Sermon: All Things are Possible

A sermon preached by the Reverend Trevor Jamison at Saint Columba’s United Reformed Church, October 10th 2021

Amos 5:6-7, 10-15; Mark 10:17-27

 

According to Jesus, ‘It is easier for a camel to go through the eye of a needle than for someone who is rich to enter the kingdom of God.’ (10:25)

That a most inconvenient thing to hear. After all, in world terms, we are materially rich. I’m not suggesting we are all “loaded”, but in comparison to people in Bangladesh, Zimbabwe, or Nicaragua we’re pretty well off. Compared to the Palestinian occupied territories , where water supply and electricity supply is variable, we’re doing very well. Whilst none of us here today is a billionaire (as far as I know) few, or none of us, are at the bottom of the economic pile in the UK.

And Jesus says, ‘It is easier for a camel to go through the eye of a needle than for someone who is rich to enter the kingdom of God.’

There are different ways people respond to that statement. Some to try to change what Jesus said, so that it becomes more palatable. They argue that when Jesus said ‘the eye of a needle ‘ he didn’t really mean a needle you use for sewing. He must have meant a narrow gateway into the city that got nicknamed ‘the needle’; one that it would be a struggle to get a camel through; but with a bit of pushing, with a bit of effort, you can get there in the end.

In fact, I’ve heard of this interpretation has been used in sermons for church fund raising campaigns. You can get the camel through the narrow, needle-like gate, but it must lose some of the items it was carrying in order to do so. Likewise, if you drop off with the church treasurer some of your excess money, which might prevent you entering the kingdom of God, then everyone will be a winner! Must try that one at St Columba’s some year … or maybe not.

In any case, there is no historical basis for saying that there was a narrow entrance into a city that was nicknamed ‘the needle’. That’s a fantasy, created in order to tone down the demand of Jesus, making it more palatable for ourselves. If we must invent some image about getting through an entrance, try this one from Frederick Buechner: ‘‘It is easier for someone to drive a Mercedes Benz through a revolving door than for someone who is rich to enter the kingdom of God.’

All of which leads to a second sort of response to Jesus’s saying: perplexity and despair. We’re told that when Jesus told the rich man to sell his possessions and give away his money to the poor, the man ‘was shocked and went away grieving, for he had many possessions.’ (10:21) He kept to God’s rules, God’s commandments, against killing, adultery, stealing, and coveting. He even remembered to honour his father and his mother, but even that wasn’t enough to qualify to enter the kingdom of God. So what hope is there for the rest of us?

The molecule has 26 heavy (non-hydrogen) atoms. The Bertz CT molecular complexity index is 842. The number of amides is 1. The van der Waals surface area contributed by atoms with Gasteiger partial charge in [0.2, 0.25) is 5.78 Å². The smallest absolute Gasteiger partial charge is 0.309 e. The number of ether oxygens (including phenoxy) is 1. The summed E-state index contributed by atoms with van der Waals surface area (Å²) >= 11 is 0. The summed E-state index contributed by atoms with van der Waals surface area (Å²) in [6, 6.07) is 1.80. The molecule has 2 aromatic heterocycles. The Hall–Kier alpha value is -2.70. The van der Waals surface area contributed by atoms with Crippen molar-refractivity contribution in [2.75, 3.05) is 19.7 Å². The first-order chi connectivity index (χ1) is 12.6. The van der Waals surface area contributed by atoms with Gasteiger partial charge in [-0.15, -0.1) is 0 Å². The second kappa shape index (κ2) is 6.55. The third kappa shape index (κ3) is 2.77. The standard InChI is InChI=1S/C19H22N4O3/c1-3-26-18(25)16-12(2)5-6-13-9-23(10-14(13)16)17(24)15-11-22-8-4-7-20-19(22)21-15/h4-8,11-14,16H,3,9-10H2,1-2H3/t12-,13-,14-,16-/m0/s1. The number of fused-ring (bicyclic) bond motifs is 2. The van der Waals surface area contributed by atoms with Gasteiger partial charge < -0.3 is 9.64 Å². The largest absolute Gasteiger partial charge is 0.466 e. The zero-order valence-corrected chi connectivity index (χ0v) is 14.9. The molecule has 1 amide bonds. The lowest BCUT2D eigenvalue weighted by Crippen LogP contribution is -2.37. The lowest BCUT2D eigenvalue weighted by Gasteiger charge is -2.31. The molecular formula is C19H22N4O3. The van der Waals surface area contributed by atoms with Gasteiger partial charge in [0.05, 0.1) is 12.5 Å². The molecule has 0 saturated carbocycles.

That’s the reaction of Jesus’s disciples when they then spend some time alone with him: ‘they were greatly astounded and said to one another, Then who can be saved?’ (10:26) You can see their point of view. Even if we keep all of the commandments, even if we come to church every Sunday, even if we support the good work of Christian Aid, including through the projects in the Commitment for Life initiative, it won’t add up to enough to qualify us for entry to the kingdom of God, according to Jesus. Well, this is impossible.

And, yes, says Jesus, ‘For mortals it is impossible, but not for God; for God all things are possible.’ (10:27) This Gospel story, about a disappointed rich man, and perplexed disciples, is a stark reminder that we rely upon God to bring us into the kingdom of God, not upon our own abilities and efforts.

That’s not to suggest that God does not care about how we lead our lives, including our use of possessions and treatment of others. The passage we heard from the OT prophet Amos is a strong reminder of God’s concern, declaring divine judgement on those who ‘trample on the poor’ (5:11) and ‘afflict the righteous’ (5:12); calling on everyone to ‘hate evil and love good, and establish justice … [and so] it may be that the LORD, the God of hosts, will be gracious to [you]’. (5:15)

So, our response to Jesus saying, ‘It is easier for a camel to go through the eye of a needle than for someone who is rich to enter the kingdom of God,’ should be a mixture of humility and celebration. Yes, be humble, for no matter what we do, it will never be enough to qualify us for entry to God’s kingdom, but, thank God, God is gracious, and ready to invite us in. So, we’ll do our best, including in how we use our possessions in relations to others – that’s part of what Commitment for Life is about. Some of us might even give up our material possessions – today’s rich man could not, but another one, Zacchaeus by name, did do just that in responding to Jesus.

And as for gaining entry to God’s kingdom, we will all just have to depend on God, but that’s ok, for as Jesus said about being rich and entering the kingdom, ‘For mortals it is impossible, but not for God; for God all things are possible.

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